Skilled nursing provider groups reacted negatively Monday to President Obama’s 2013 budget recommendations, which propose $360 billion in cuts to Medicare, Medicaid and other healthcare programs.
Under Obama’s budget, Medicare would reduce payments to nursing homes for post-acute care and cut bad debt payments owed to skilled nursing facilities.
“Cutting payments such as the White House’s bad debt provision is tantamount to cutting Medicare benefits,” said Mark Parkinson, president and CEO of the American Health Care Association. “And limiting provider assessments will only add to the Medicaid burdens at the state level.
“This sort of budgeting violates the basic contract between the government and beneficiaries—namely, that covered services will be paid.”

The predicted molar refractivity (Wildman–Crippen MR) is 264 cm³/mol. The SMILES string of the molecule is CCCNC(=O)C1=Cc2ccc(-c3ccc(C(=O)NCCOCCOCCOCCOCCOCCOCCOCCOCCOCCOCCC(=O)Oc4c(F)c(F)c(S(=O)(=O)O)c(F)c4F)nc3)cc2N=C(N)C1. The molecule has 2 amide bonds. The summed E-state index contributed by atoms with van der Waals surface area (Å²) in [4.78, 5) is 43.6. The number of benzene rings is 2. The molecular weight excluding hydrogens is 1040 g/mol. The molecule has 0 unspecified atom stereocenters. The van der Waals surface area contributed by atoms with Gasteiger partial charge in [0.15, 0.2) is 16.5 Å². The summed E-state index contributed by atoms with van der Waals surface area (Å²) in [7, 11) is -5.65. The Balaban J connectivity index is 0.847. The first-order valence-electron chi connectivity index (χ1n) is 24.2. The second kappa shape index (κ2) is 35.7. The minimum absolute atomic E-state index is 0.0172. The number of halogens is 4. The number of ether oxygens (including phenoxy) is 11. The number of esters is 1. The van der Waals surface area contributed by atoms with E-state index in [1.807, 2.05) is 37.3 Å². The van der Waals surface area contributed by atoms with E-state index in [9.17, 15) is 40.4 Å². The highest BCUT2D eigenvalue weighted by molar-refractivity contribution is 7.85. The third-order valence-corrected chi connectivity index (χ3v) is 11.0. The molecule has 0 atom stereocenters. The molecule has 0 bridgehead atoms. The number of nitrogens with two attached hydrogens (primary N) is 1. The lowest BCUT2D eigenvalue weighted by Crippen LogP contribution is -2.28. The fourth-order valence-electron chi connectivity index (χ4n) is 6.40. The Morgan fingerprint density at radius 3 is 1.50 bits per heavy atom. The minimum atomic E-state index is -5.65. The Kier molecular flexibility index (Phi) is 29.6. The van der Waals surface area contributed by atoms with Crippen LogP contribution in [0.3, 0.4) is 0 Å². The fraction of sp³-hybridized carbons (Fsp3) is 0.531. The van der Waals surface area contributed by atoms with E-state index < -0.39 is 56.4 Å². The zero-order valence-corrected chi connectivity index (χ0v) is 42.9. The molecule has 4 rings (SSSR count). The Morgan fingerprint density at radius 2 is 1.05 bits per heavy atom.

The Alliance for Quality Nursing Home Care called Obama’s approach to achieving the proposed $4 trillion in deficit reductions a “strategy of ‘cuts only’ without reforms.”
“With America’s skilled nursing facility sector already slated to absorb $127 billion in Medicare reductions over the FY 2012-2021 budget window, any additional direct payment cuts in the FY 2013 federal budget will further jeopardize seniors’ access to quality care, worsen facility job losses and risk pushing America’s second largest health facility employer over the edge,” said Alliance President Alan Rosenbloom.
Parkinson noted that the American Health Care Association supports efforts to “remove costs out of the system,” such as lowering hospital readmissions of nursing home residents through an increased emphasis on delivering quality care.
“We shouldn’t have an approach focused solely on cuts,” Parkinson said. “Unfortunately, the President’s budget reflects that singular direction.”